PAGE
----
Background Alectinib, a highly selective inhibitor of anaplastic lymphoma kinase (ALK), has shown systemic and central nervous system (CNS) efficacy in the treatment of ALK-positive non-small-cell lung cancer (NSCLC). We investigated alectinib as compared with crizotinib in patients with previously untreated, advanced ALK-positive NSCLC, including those with asymptomatic CNS disease. Methods In a randomized, open-label, phase 3 trial, we randomly assigned 303 patients with previously untreated, advanced ALK-positive NSCLC to receive either alectinib (600 mg twice daily) or crizotinib (250 mg twice daily). The primary end point was investigator-assessed progression-free survival. Secondary end points were independent review committee-assessed progression-free survival, time to CNS progression, objective response rate, and overall survival. Results During a median follow-up of 17.6 months (crizotinib) and 18.6 months (alectinib), an event of disease progression or death occurred in 62 of 152 patients (41%) in the alectinib group and 102 of 151 patients (68%) in the crizotinib group. The rate of investigator-assessed progression-free survival was significantly higher with alectinib than with crizotinib (12-month event-free survival rate, 68.4% [95% confidence interval (CI), 61.0 to 75.9] with alectinib vs. 48.7% [95% CI, 40.4 to 56.9] with crizotinib; hazard ratio for disease progression or death, 0.47 [95% CI, 0.34 to 0.65]; P<0.001); the median progression-free survival with alectinib was not reached. The results for independent review committee-assessed progression-free survival were consistent with those for the primary end point. A total of 18 patients (12%) in the alectinib group had an event of CNS progression, as compared with 68 patients (45%) in the crizotinib group (cause-specific hazard ratio, 0.16; 95% CI, 0.10 to 0.28; P<0.001). A response occurred in 126 patients in the alectinib group (response rate, 82.9%; 95% CI, 76.0 to 88.5) and in 114 patients in the crizotinib group (response rate, 75.5%; 95% CI, 67.8 to 82.1) (P=0.09). Grade 3 to 5 adverse events were less frequent with alectinib (41% vs. 50% with crizotinib). Conclusions As compared with crizotinib, alectinib showed superior efficacy and lower toxicity in primary treatment of ALK-positive NSCLC. (Funded by F. Hoffmann-La Roche; ALEX ClinicalTrials.gov number, NCT02075840 .).
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                Author and article information

                Contributors
                kohei.otsubo@gmail.com
                Journal
                Cancer Sci
                Cancer Sci
                10.1111/(ISSN)1349-7006
                CAS
                Cancer Science
                John Wiley and Sons Inc. (Hoboken )
                1347-9032
                1349-7006
                07 November 2021
                January 2022
                : 113
                : 1 ( doiID: 10.1111/cas.v113.1 )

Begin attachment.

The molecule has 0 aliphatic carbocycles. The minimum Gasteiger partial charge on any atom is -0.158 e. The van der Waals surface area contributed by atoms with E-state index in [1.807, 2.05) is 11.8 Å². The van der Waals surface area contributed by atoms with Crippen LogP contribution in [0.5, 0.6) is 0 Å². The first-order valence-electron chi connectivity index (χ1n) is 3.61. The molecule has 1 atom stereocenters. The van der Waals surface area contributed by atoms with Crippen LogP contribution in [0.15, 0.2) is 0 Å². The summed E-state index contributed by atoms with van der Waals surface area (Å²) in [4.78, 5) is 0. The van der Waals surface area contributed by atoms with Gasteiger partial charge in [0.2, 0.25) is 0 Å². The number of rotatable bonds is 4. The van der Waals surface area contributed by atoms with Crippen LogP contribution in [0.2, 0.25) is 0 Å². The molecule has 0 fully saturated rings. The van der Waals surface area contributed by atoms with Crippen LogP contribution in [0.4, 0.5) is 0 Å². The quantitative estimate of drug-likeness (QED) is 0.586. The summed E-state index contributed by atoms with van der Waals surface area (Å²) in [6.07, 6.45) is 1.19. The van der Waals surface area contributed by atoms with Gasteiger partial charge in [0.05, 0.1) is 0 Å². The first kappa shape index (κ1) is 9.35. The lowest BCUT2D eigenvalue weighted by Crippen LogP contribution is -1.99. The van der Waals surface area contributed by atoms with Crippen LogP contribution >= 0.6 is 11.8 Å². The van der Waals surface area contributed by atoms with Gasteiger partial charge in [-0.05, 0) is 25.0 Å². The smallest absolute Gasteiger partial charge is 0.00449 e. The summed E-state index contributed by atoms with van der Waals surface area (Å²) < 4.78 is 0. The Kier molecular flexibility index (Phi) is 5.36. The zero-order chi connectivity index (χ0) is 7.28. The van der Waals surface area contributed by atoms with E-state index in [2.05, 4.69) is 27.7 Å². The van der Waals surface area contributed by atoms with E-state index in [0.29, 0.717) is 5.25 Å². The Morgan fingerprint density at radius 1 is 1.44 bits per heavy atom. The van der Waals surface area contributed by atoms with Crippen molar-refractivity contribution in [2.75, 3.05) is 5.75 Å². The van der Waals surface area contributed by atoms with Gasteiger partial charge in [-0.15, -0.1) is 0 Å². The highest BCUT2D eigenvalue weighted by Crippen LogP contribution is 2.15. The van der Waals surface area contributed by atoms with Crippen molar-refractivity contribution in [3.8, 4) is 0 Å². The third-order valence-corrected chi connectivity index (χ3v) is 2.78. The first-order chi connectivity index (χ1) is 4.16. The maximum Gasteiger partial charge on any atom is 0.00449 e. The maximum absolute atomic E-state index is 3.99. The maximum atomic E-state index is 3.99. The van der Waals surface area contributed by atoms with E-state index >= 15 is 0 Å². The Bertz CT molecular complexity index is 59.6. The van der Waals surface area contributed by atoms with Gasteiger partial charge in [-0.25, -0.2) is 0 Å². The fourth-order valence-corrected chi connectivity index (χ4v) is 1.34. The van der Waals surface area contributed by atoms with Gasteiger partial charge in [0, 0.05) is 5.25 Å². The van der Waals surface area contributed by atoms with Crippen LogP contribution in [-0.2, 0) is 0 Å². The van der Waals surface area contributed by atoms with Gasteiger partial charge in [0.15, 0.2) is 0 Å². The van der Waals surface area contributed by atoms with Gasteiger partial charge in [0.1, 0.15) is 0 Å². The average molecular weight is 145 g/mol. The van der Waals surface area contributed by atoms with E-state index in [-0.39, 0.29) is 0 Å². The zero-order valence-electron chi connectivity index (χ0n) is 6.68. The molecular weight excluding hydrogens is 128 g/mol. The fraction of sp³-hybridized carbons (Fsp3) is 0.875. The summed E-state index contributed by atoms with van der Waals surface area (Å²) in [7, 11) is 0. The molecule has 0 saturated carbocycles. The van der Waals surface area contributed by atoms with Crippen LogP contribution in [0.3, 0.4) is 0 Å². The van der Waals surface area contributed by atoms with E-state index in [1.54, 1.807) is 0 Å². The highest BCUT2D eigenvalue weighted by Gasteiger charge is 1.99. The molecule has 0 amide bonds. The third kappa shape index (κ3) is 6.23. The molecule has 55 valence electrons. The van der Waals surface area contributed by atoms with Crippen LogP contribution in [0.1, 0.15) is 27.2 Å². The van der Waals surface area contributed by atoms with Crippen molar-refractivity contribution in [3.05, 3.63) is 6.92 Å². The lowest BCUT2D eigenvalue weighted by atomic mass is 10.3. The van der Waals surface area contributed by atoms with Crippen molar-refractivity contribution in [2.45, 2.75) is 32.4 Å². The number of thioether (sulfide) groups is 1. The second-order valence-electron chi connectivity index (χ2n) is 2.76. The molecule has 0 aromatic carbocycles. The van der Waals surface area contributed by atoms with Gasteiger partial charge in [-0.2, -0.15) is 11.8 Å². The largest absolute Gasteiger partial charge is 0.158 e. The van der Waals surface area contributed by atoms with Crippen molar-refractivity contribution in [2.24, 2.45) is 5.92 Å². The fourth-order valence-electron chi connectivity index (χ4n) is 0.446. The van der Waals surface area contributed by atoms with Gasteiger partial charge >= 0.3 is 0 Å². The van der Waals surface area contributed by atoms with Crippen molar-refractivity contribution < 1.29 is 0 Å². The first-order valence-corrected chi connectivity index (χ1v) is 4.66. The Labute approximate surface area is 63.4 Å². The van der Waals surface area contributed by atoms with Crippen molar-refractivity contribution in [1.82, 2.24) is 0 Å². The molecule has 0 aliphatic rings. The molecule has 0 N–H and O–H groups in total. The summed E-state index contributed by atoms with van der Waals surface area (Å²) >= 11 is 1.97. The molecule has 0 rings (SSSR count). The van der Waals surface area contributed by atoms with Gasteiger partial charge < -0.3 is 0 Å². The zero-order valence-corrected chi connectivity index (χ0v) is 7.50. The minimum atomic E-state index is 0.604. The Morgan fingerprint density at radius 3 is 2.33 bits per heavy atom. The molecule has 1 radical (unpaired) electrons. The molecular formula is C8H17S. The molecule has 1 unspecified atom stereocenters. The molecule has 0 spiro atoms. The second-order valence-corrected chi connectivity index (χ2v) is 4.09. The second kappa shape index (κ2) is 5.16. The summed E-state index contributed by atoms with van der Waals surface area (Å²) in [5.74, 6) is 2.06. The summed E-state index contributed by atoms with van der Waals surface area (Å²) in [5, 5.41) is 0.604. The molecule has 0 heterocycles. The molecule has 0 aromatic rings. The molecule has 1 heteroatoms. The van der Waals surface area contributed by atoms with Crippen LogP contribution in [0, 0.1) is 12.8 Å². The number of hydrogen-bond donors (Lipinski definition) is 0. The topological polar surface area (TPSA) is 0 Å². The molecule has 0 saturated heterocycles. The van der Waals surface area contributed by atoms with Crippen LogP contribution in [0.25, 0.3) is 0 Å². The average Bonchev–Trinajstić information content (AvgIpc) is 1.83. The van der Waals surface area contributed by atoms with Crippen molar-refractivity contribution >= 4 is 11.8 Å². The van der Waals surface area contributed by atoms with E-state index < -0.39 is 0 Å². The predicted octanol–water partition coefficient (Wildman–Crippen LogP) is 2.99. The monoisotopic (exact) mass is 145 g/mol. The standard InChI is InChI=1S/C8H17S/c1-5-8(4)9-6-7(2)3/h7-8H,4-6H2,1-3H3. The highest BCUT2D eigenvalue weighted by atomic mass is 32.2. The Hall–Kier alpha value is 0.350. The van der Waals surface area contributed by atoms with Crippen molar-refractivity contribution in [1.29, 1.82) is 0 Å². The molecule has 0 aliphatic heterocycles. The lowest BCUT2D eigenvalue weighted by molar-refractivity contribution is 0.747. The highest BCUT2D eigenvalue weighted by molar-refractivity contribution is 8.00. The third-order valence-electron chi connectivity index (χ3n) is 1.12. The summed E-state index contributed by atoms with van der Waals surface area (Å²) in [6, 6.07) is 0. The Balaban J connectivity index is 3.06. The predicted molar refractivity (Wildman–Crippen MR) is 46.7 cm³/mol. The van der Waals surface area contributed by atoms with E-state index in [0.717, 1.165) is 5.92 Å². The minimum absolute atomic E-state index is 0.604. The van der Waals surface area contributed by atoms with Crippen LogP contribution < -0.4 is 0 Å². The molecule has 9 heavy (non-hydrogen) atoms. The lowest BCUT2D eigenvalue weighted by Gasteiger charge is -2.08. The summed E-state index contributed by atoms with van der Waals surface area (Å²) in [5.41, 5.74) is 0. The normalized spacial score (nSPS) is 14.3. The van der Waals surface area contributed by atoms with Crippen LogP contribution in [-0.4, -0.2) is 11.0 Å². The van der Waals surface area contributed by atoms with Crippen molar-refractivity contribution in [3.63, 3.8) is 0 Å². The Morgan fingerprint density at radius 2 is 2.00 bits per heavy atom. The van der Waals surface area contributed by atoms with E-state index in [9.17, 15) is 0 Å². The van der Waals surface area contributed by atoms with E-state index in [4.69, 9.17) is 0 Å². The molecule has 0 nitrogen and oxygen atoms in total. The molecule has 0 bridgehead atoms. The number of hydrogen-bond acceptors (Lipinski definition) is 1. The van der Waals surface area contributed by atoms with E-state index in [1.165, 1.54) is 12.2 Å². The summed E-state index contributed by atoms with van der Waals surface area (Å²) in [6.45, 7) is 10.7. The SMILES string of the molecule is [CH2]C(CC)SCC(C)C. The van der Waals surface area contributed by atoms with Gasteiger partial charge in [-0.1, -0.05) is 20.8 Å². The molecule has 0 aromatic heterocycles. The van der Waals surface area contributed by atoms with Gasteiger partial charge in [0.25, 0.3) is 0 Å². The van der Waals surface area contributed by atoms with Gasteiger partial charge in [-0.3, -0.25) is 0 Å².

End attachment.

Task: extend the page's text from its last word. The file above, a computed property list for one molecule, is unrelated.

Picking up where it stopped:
: 221-228
                Affiliations
                [ 1 ] Department of Respiratory Medicine Kumamoto University Hospital Kumamoto Japan
                [ 2 ] Department of Respiratory Medicine Kitakyushu Municipal Medical Center Kitakyushu, Fukuoka Japan
                [ 3 ] Department of Medical Statistics Osaka City University Graduate School of Medicine Osaka Japan
                [ 4 ] Respiratory Center Matsusaka Municipal Hospital Matsusaka, Mie Japan
                [ 5 ] Department of Pulmonary Medicine Sendai Kousei Hospital Sendai, Miyagi Japan
                [ 6 ] Internal Medicine III Wakayama Medical University Wakayama Japan
                [ 7 ] Department of Respiratory Medicine Juntendo University Tokyo Japan
                [ 8 ] Research Institute for Diseases of the Chest Graduate School of Medical Sciences Kyushu University Fukuoka Japan
                [ 9 ] Department of Medical Oncology Faculty of Medicine Kindai University Osaka‐Sayama, Osaka Japan
                [ 10 ] Thoracic Oncology Osaka International Cancer Institute Osaka Japan
                [ 11 ] Department of Respiratory Medicine Kanagawa Cardiovascular and Respiratory Center Yokohama, Kanagawa Japan
                [ 12 ] Department of Internal Medicine Niigata Cancer Center Hospital Niigata Japan
                [ 13 ] Division of Thoracic Oncology Shizuoka Cancer Center Shizuoka Japan
                [ 14 ] Department of Thoracic Oncology Kansai Medical University Hospital Hirakata, Osaka Japan
                [ 15 ] Department of Medical Oncology Kobe Minimally Invasive Cancer Center Kobe, Hyogo Japan
                Author notes
                [*] [* ] Correspondence

                Kohei Otsubo, MD, PhD, Department of Respiratory Medicine, Kitakyushu Municipal Medical Center, 2‐1‐1, Bashaku, Kokurakita‐ku, Kitakyushu, Fukuoka, 802‐0077, Japan.

                Email: kohei.otsubo@ 123456gmail.com

                Author information
                https://orcid.org/0000-0002-9476-8840
                https://orcid.org/0000-0001-5461-9894
                https://orcid.org/0000-0002-1767-6854
                https://orcid.org/0000-0001-7868-6661
                https://orcid.org/0000-0001-7724-0481
                Article
                CAS15176
                10.1111/cas.15176
                8748216
                34704312
                776988be-781c-47dc-b8a2-3a2b70b26f70
                © 2021 The Authors. Cancer Science published by John Wiley & Sons Australia, Ltd on behalf of Japanese Cancer Association.

                This is an open access article under the terms of the http://creativecommons.org/licenses/by-nc/4.0/ License, which permits use, distribution and reproduction in any medium, provided the original work is properly cited and is not used for commercial purposes.

                History
                : 12 October 2021
                : 20 August 2021
                : 15 October 2021
                Page count
                Figures: 3, Tables: 4, Pages: 8, Words: 5320
                Funding
                Funded by: Thermo Fisher Scientific, Life Technologies Japan
                Categories
                Original Article
                Original Articles
                Clinical Research
                Custom metadata
                2.0
                January 2022
                Converter:WILEY_ML3GV2_TO_JATSPMC version:6.7.0 mode:remove_FC converted:10.01.2022

                Oncology & Radiotherapy
                next‐generation sequencing gene panel,non‐small‐cell lung cancer,oncomine dx,turnaround time